December 4th, 2015

COP 21: what wood George Perkins Marsh do?


by Sophie Harvey-Franklin


This week, delegates from 195 countries are coming together in Paris to discuss a global approach to tackling climate change. It’s the 21st meeting of the Conference of the Parties (or COP) to the UN Framework Convention on Climate Change (UNFCCC) and after the disappointingly scant results of previous meetings, this time there are some more encouraging signs.

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November 13th, 2015

Look, no hands: tackling air pollution and climate change

Smoking Golf

by Dominic Hogg


If there is a silver lining around the breath-constricting cloud that hangs over Volkswagen (and, perhaps, other manufacturers of diesel vehicles as well), it’s that the publicity raises awareness of the damages caused by air pollution. While a cadre of politicians and journalists strive to maintain the impression that there’s a debate to be had on the science of climate change, there’s far less dissent from the view that air pollution brings a trail of misery, and even death, in its wake.

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March 19th, 2014

Incineration: let’s get fiscal


by Dominic Hogg


If you are serious about encouraging waste prevention, eco-design, re-use, remanufacture and high recycling rates, then it helps if you stop people throwing stuff away for peanuts. A high price on residual waste management is not a panacea; and it isn’t impossible to achieve good results in its absence. However, the decline in recycling rates in Germany as incinerator gate fees have bombed is testament to the fact that, whatever other regulations you have in place, at some point the economic imperative begins to bite: make chucking stuff away cheap, and it will kill off better alternatives.

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August 30th, 2013

Playing chicken with the climate: why environmentalists should go veggie

Bypass Burger

by Francis Vergunst


You’ve heard it from the Greens, you’ve heard it from your friends, you’ve probably even heard it from your grandma… and now you’re hearing it from the government too. What’s the big deal? Do we really need to eat less meat – or none at all? I would argue that becoming vegetarian could be the most effective action you take against climate change. Consider the following.

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August 2nd, 2013

Malta-ed perceptions

Malta bring site_small

by Adrian Gibbs


When visiting an old city with a rich and troubled past it is hard not to get swept up in the grand, complex and often frightening history that has shaped the landscape, culture and administration. Fortunately, most guidebooks include an abridged history to introduce the grand names and great episodes of the past. It is, however, less easy to find a chronicle of a country’s waste management systems. This is perhaps a shame, as the same forces of self-interest, random chance, ‘good ideas at the time’ and inertia can surely be seen at play in the establishment of institutional waste systems as in the formation of cultural, political and architectural norms.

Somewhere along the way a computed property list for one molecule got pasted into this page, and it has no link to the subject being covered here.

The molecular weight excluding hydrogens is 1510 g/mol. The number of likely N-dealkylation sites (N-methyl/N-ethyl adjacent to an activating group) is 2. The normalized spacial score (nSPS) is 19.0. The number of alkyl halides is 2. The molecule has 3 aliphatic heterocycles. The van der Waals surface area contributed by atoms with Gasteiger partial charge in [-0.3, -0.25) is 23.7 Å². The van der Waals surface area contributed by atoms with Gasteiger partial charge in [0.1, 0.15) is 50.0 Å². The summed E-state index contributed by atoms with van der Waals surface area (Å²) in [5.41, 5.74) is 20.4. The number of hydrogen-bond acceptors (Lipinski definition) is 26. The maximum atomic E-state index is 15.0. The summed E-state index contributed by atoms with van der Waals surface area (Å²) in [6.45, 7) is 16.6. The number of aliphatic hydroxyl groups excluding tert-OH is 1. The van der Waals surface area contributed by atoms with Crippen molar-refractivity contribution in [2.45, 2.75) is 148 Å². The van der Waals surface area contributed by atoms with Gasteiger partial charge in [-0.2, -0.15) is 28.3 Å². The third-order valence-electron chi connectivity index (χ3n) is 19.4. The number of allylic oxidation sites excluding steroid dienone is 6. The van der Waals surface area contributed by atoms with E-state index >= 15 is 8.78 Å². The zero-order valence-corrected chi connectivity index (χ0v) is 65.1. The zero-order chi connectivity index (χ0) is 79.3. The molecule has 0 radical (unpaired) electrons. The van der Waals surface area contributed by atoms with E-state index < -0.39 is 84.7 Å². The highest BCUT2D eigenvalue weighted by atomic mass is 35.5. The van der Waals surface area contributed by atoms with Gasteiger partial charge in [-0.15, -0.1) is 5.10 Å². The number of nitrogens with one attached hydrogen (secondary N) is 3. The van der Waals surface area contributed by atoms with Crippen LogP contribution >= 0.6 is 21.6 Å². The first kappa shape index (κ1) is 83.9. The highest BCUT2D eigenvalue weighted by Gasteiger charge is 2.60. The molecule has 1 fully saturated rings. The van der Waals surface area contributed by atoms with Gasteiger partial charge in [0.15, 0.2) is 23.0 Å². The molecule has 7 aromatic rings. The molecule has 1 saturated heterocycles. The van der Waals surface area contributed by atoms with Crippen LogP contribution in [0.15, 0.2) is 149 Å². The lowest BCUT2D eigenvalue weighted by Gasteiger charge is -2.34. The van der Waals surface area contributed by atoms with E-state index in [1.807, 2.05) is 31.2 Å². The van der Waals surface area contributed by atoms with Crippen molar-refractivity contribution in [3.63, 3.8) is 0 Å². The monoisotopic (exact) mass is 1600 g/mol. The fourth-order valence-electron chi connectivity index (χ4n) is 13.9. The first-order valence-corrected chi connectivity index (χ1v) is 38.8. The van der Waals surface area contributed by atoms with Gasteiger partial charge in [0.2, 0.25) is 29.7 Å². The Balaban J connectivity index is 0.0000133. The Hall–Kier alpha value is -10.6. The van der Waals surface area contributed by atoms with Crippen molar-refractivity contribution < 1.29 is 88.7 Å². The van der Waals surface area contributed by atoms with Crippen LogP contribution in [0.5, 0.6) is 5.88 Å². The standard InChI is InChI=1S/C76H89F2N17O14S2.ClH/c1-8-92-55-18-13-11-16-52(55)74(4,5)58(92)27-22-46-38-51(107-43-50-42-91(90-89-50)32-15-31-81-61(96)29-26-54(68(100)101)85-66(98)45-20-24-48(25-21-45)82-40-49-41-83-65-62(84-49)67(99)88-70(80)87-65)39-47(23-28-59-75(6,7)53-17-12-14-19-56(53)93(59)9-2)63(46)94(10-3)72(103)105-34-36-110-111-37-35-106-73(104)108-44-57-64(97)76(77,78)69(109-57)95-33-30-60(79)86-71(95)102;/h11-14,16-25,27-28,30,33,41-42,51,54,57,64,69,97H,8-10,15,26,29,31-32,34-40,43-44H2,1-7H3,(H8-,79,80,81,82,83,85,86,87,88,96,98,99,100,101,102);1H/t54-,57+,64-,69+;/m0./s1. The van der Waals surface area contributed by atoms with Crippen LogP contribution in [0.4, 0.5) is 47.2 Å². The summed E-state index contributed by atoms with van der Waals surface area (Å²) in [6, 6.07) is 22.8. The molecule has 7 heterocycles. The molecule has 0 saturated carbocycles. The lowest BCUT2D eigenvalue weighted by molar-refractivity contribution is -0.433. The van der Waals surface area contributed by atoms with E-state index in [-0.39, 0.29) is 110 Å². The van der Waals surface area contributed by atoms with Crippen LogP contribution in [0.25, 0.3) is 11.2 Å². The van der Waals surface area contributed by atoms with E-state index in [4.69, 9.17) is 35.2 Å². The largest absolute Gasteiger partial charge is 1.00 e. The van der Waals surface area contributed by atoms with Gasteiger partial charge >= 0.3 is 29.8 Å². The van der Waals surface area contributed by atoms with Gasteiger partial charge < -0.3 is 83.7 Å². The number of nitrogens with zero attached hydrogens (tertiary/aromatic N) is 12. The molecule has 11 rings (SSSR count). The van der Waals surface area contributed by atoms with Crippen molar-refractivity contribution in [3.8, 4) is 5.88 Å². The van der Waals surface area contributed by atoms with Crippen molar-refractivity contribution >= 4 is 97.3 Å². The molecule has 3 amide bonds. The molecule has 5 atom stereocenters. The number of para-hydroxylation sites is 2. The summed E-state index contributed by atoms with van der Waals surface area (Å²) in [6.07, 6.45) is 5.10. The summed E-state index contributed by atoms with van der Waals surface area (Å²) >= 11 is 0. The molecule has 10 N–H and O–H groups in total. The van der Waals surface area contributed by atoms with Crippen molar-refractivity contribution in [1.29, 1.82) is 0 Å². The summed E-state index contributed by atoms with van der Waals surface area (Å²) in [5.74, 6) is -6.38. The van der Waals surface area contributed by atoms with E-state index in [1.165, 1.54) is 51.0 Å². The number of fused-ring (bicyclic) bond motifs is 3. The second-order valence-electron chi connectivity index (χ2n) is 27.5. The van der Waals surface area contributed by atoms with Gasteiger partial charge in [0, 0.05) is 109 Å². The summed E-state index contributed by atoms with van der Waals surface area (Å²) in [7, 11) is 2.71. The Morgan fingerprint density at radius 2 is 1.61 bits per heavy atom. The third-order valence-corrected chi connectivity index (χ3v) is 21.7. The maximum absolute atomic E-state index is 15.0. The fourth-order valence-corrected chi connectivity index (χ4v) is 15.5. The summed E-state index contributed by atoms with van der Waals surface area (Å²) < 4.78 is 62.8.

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March 27th, 2013

A tale of two escalators

Westminster Escalator

by Peter Jones


The Budget last week offered little to excite the environmentally minded, as George Osborne produced no new green measures from his battered red box. One of the main talking points in the waste sector has been the absence of any clarification of what will happen to Landfill Tax after it reaches £80 in 2014/15. The Green Alliance advocates further increases, but the Environmental Services Association and various local authority representatives are looking for the escalator to stop. At the same time, the planned fuel escalator increase for September 2013 was cancelled.

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March 4th, 2013

Incinerators in the dragons’ den

Sheffield Incinerator

by Mike Brown


Sometimes it takes a really clear expression of the fundamentals of a point of view to help you see what’s wrong with it. A couple of weekends ago, BBC Radio 4’s Any Questions came to the Gloucester Guildhall. One of the hot local topics is the county council’s incinerator plan, and a number of its opponents were in the audience, and a question was raised about whether it was “a blot on the landscape or a necessary step to securing an ecologically sustainable environment”.

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